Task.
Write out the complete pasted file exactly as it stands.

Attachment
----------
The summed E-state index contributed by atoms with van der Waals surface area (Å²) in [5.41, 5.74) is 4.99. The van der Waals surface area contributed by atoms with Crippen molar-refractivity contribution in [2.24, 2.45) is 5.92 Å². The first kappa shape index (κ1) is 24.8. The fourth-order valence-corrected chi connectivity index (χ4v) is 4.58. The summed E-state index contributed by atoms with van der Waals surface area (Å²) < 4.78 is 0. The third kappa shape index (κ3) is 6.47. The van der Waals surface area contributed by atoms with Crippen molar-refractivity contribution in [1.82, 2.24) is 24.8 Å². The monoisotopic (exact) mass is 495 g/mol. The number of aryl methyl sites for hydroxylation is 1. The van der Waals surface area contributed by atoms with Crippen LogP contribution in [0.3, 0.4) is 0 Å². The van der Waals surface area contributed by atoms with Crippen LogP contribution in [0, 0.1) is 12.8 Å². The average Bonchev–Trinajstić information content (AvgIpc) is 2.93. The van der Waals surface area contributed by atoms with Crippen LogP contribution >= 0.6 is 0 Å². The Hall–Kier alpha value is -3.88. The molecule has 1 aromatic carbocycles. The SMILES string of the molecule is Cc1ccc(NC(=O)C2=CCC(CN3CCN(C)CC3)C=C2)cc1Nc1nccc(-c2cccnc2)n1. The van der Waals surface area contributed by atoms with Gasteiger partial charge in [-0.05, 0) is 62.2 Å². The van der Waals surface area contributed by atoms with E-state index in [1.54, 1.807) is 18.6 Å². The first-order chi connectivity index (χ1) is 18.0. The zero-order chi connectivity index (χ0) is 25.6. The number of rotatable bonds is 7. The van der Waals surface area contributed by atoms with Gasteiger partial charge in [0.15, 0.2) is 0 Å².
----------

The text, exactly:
The summed E-state index contributed by atoms with van der Waals surface area (Å²) in [5.41, 5.74) is 4.99. The van der Waals surface area contributed by atoms with Crippen molar-refractivity contribution in [2.24, 2.45) is 5.92 Å². The first kappa shape index (κ1) is 24.8. The fourth-order valence-corrected chi connectivity index (χ4v) is 4.58. The summed E-state index contributed by atoms with van der Waals surface area (Å²) < 4.78 is 0. The third kappa shape index (κ3) is 6.47. The van der Waals surface area contributed by atoms with Crippen molar-refractivity contribution in [1.82, 2.24) is 24.8 Å². The monoisotopic (exact) mass is 495 g/mol. The number of aryl methyl sites for hydroxylation is 1. The van der Waals surface area contributed by atoms with Crippen LogP contribution in [0.3, 0.4) is 0 Å². The van der Waals surface area contributed by atoms with Crippen LogP contribution in [0, 0.1) is 12.8 Å². The average Bonchev–Trinajstić information content (AvgIpc) is 2.93. The van der Waals surface area contributed by atoms with Crippen LogP contribution >= 0.6 is 0 Å². The Hall–Kier alpha value is -3.88. The molecule has 1 aromatic carbocycles. The SMILES string of the molecule is Cc1ccc(NC(=O)C2=CCC(CN3CCN(C)CC3)C=C2)cc1Nc1nccc(-c2cccnc2)n1. The van der Waals surface area contributed by atoms with Gasteiger partial charge in [-0.05, 0) is 62.2 Å². The van der Waals surface area contributed by atoms with E-state index in [1.54, 1.807) is 18.6 Å². The first-order chi connectivity index (χ1) is 18.0. The zero-order chi connectivity index (χ0) is 25.6. The number of rotatable bonds is 7. The van der Waals surface area contributed by atoms with Gasteiger partial charge in [0.15, 0.2) is 0 Å².